World War I 1920’s through the Great Depression World War II review World War I

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Amendment 18 - From 1919 to 1933 Prohibition against drinking alcohol was tried. It didn’t work because gangsters were able to supply liquor and everyone wanted to have it.

  • During this time, many African Americans moved from the south to the north for better opportunities. The Harlem Renaissance was a writing and artistic movement to show case Black culture.

  • The Great Depression started in 1929. The stock market crashed (October 1929), banks went out of business and four out of every ten people were out of work. People stood in line for food and had no place to live.

  • The Great Depression was caused by over production of manufactured consumer goods, and bad credit (loans) provided by banks.

  • Farmers were also very hard hit besides having their usual problems. There was a drought that turned the Midwest into the Dust Bowl. A million farmers left their homes with many going to California where they were still unable to find jobs.

  • President Hoover was blamed for the Depression and not doing enough to end it. Hoovervilles and Hoover Blankets were terms used to show Americans displeasure with him.

  • President F. D. Roosevelt called his program to get business going The New Deal. He passed many programs designed to give public work projects a chance to pick up the economy. Most of his programs did little good but made people feel better.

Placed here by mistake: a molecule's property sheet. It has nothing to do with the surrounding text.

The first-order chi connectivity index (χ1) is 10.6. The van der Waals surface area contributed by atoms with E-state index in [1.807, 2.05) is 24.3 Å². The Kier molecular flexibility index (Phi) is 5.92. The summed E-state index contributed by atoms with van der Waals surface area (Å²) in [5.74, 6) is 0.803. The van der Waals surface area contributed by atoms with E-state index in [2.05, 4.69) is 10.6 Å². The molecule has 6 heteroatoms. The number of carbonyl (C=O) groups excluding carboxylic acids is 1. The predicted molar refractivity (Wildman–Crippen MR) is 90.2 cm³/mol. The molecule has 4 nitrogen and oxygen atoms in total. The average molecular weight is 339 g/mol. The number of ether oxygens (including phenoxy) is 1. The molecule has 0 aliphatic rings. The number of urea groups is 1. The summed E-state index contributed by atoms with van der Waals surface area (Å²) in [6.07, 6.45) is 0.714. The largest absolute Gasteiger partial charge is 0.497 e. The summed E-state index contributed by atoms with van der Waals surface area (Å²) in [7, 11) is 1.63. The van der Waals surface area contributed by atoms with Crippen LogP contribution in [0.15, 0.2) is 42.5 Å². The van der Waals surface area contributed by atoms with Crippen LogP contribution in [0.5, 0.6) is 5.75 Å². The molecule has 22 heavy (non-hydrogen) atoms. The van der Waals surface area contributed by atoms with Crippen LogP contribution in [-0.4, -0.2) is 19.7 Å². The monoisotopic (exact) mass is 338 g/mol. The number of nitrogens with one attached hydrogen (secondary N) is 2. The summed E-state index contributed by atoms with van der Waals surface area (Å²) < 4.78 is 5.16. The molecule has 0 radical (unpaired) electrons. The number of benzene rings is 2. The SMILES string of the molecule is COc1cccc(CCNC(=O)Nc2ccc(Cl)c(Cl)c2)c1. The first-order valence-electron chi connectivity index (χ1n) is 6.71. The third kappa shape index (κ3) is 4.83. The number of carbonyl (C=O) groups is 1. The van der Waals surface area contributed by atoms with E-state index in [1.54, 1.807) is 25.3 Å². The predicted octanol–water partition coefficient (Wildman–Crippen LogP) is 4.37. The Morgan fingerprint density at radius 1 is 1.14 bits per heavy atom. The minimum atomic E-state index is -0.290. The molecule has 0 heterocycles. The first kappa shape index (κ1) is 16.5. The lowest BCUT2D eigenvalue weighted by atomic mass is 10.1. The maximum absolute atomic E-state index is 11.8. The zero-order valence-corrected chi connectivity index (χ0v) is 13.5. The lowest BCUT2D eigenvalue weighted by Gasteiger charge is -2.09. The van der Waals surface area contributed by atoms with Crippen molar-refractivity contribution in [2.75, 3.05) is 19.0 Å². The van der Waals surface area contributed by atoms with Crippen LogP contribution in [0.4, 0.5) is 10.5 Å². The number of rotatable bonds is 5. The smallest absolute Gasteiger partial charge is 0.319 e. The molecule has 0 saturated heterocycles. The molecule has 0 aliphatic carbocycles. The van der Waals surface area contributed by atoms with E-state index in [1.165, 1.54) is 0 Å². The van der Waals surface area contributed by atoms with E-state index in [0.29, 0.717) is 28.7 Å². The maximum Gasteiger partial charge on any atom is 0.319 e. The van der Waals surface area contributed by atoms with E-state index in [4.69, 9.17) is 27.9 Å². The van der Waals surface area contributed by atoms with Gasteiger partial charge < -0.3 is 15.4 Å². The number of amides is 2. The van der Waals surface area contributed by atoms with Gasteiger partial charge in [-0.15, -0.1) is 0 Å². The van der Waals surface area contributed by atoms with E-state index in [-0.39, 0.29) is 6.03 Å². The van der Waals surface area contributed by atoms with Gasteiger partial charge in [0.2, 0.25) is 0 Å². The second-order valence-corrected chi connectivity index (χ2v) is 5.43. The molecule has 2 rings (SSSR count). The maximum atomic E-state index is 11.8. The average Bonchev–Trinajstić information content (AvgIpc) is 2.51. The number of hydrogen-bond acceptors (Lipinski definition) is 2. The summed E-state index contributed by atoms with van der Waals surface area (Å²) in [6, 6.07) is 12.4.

• Roosevelt declared a Bank Holiday to restore public trust in the banking system.

  • An example of FDR’s programs was the Tennessee Valley Authority. This gave people jobs and helped meet the regional electrical needs.

  • The best program started by FDR was Social Security. This would ensure that people who retired had some income for their older years.

  • Because Roosevelt was having many of his programs declared unconstitutional by the Supreme Court, he decided to “Pack The Court” with more justices of his choice. ( 9 to 14) This too was declared unconstitutional.

  • The National Labor Relations Act (Wagner Act) of 1935 gave labor unions the right to represent workers in collective bargaining.

  • The U.S. didn’t really get out of the Great Depression until World War II. Manufacturing and jobs became important to support the war.

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